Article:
Friis, James Jessen, of Orange, who was active for many years in Orange County musical and historical organizations, died Monday, July 27, 2009, at the age of 81, from the effects of a stroke.
Friis was born in Santa Ana on March 1, 1928, the son of Leo Jessen Friis and Lena Jane Carlson Friis, who had come to California from Iowa in the 1920s. The family resided in Anaheim.
Musical studies began early in his life, with drums at age 4, later piano, and by the time of his graduation from Anaheim High School in 1946, he also played the organ. He graduated from Pomona College in 1951 with a Bachelor of Arts degree with an emphasis in music composition.
Friis also held leadership positions in the Musical Arts Club of Orange County, Santa Ana Community Concerts, and was a past dean of the Orange County Chapter of The American Guild of Organists. He also served as organist (and frequently choirmaster) of several local churches, among them St. Michael's Episcopal church, Anaheim, St. Joseph's Episcopal Church, Buena Park, and the Church of Christ, Scientist, Laguna Hills.
With his father, Friis founded Friis-Pioneer Press in Santa Ana, a firm noted for the publication of books of Orange County history. He served several terms as president of the Orange County Historical Society, as well as the Old Courthouse Museum Society, and was a member of the Anaheim Historical Society, the Orange Community Historical Society, and the Historical Society of Southern California.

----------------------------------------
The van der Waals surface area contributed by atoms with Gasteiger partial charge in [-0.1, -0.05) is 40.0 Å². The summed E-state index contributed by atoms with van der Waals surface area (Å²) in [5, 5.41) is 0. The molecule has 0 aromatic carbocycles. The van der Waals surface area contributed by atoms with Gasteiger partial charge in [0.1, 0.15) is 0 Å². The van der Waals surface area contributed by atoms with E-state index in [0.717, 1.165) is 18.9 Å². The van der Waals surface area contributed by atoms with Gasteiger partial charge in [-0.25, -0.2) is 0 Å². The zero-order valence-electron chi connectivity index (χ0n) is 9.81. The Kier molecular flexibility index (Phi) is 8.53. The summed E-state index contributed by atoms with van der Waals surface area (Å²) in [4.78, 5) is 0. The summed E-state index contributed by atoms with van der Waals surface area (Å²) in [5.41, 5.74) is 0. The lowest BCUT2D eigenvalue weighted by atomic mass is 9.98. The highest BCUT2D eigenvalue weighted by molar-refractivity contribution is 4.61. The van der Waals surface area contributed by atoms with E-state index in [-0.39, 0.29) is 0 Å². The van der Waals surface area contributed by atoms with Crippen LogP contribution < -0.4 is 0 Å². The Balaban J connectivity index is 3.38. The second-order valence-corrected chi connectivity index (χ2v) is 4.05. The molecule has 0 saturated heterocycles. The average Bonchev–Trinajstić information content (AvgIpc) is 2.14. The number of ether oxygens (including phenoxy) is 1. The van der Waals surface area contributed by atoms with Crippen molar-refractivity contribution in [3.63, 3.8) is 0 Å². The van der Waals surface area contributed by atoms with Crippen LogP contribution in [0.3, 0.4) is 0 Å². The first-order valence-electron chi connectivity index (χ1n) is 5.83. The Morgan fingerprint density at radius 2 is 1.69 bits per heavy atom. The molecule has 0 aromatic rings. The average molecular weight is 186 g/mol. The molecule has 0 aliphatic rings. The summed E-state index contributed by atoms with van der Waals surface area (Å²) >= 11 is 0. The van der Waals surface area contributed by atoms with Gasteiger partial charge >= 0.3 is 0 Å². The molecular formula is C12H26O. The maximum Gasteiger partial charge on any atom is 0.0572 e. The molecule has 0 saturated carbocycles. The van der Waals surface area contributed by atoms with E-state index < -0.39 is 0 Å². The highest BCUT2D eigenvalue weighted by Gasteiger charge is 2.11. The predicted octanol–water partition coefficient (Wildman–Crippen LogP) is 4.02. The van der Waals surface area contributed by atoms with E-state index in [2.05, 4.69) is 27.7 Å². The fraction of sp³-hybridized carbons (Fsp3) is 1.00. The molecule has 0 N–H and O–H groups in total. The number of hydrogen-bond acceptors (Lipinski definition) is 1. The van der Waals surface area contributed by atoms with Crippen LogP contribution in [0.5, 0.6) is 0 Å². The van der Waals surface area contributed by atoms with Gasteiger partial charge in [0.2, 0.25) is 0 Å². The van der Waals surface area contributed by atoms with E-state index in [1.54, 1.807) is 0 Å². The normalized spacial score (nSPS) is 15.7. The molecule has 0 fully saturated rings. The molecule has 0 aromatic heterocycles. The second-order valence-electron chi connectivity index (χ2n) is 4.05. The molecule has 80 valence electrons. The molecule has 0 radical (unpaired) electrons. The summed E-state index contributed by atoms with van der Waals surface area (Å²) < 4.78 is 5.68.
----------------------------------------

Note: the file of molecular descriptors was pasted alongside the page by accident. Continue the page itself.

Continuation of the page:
The Native Sons of the Golden West, a fraternal organization of those born in California, was a major interest of his life, and he served several terms as President of Santa Ana Parlor #74 and as Grand Organist for the statewide organization. Friis was also a member of Anaheim Masonic Lodge, Long Beach Scottish Rite, and Al Malaikah shrine, Los Angeles.
Friis is survived by his wife, the former Harriet Lampert, who is also an Orange County native.
Funeral Services are scheduled for 11 a.m. Friday, July 31, at Trinity Episcopal Church, 2400 N. Canal Street, Orange. Visitation will be held from 3 to 8 p.m. on Thursday, July 30 at Shannon-Bryan Mortuary, Orange. In lieu of flowers, memorial donations may be made to Trinity Episcopal Church, the American Diabetes Association , or the Charitable Foundation of the Native Sons of the Golden West (mail to Santa Ana Parlor #74, c/o Treasurer, 14932 Gainford Circle, Irvine, CA 92604).
Friday, July 31, 2009
Thursday, July 30, 2009